Achieving a net-zero emission supply chain could be cheaper than you think

Setting ambitious net-zero targets for company’s core business is one thing, but achieving deep decarbonization across the entire supply chain is quite another.

After all, company supply chains often can be complex webs stretching right across the globe, making them particularly hard to keep track of, let alone to measure and mandate emissions reductions from. Yet without action to get to net-zero emissions across every corner of the global economy, the planet’s climate will continue to warm.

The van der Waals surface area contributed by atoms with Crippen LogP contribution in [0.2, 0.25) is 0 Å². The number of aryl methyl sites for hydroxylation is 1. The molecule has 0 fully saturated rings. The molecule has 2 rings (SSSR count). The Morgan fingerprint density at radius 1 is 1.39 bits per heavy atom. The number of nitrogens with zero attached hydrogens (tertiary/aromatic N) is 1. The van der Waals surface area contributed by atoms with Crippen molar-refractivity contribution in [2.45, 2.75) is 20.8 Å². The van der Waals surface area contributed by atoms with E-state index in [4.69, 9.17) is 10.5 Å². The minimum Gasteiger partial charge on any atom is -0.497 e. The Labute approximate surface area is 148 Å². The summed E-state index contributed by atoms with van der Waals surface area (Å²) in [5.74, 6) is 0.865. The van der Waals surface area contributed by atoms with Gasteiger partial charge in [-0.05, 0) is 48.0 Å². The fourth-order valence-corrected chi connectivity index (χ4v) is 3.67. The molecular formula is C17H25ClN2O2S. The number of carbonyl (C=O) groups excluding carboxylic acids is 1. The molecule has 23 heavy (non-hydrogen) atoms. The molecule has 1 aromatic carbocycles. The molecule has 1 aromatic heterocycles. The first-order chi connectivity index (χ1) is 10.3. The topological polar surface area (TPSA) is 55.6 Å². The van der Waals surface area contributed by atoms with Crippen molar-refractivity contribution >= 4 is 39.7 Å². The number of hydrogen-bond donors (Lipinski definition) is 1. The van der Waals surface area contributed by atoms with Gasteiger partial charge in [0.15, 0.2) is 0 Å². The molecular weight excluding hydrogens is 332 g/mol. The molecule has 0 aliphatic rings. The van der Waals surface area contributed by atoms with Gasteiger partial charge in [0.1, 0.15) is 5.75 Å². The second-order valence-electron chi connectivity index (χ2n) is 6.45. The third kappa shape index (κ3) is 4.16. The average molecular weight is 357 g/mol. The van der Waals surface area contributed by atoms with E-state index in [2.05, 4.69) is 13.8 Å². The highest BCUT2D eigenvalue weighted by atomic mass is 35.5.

But fresh research last week from the World Economic Forum (WEF) and Boston Consulting Group (BCG) argues that, as well as being a “game changer” in the fight against climate change, decarbonizing supply chains is possible with readily available technologies and at surprisingly low cost.

The report analyses the top eight industries with the most carbon-intensive global supply chains, which it estimates together account for more than half of the world’s total greenhouse gas emissions. Food is the most carbon intensive industry, accounting for around 25 percent of global CO2, followed by construction at 10 percent, it estimates. Meanwhile, fashion, freight and household consumer goods each account for 5 percent of total emissions, and electronics, professional services and automotive each contribute 2 percent. Read more…

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